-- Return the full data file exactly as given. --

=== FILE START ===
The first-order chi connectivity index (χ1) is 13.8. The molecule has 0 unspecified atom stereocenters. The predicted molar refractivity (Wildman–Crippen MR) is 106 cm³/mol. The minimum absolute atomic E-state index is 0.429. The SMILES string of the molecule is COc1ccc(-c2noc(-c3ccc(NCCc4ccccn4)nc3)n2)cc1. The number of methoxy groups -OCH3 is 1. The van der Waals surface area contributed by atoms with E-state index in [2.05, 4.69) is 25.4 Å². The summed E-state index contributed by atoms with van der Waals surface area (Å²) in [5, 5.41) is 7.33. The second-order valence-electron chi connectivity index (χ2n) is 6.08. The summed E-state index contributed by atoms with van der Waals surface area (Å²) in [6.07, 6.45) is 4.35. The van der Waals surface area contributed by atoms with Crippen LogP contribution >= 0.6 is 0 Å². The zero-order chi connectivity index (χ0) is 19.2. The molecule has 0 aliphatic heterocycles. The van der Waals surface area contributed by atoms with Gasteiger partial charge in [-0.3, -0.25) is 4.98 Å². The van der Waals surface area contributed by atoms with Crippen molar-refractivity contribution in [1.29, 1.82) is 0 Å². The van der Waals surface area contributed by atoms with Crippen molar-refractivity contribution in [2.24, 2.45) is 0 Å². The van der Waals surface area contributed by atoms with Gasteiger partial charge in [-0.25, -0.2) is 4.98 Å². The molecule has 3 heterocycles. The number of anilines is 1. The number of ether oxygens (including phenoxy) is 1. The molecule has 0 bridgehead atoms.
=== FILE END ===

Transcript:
The first-order chi connectivity index (χ1) is 13.8. The molecule has 0 unspecified atom stereocenters. The predicted molar refractivity (Wildman–Crippen MR) is 106 cm³/mol. The minimum absolute atomic E-state index is 0.429. The SMILES string of the molecule is COc1ccc(-c2noc(-c3ccc(NCCc4ccccn4)nc3)n2)cc1. The number of methoxy groups -OCH3 is 1. The van der Waals surface area contributed by atoms with E-state index in [2.05, 4.69) is 25.4 Å². The summed E-state index contributed by atoms with van der Waals surface area (Å²) in [5, 5.41) is 7.33. The second-order valence-electron chi connectivity index (χ2n) is 6.08. The summed E-state index contributed by atoms with van der Waals surface area (Å²) in [6.07, 6.45) is 4.35. The van der Waals surface area contributed by atoms with Crippen LogP contribution >= 0.6 is 0 Å². The zero-order chi connectivity index (χ0) is 19.2. The molecule has 0 aliphatic heterocycles. The van der Waals surface area contributed by atoms with Gasteiger partial charge in [-0.3, -0.25) is 4.98 Å². The van der Waals surface area contributed by atoms with Crippen molar-refractivity contribution in [1.29, 1.82) is 0 Å². The van der Waals surface area contributed by atoms with Crippen molar-refractivity contribution in [2.24, 2.45) is 0 Å². The van der Waals surface area contributed by atoms with Gasteiger partial charge in [-0.25, -0.2) is 4.98 Å². The molecule has 3 heterocycles. The number of anilines is 1. The number of ether oxygens (including phenoxy) is 1. The molecule has 0 bridgehead atoms.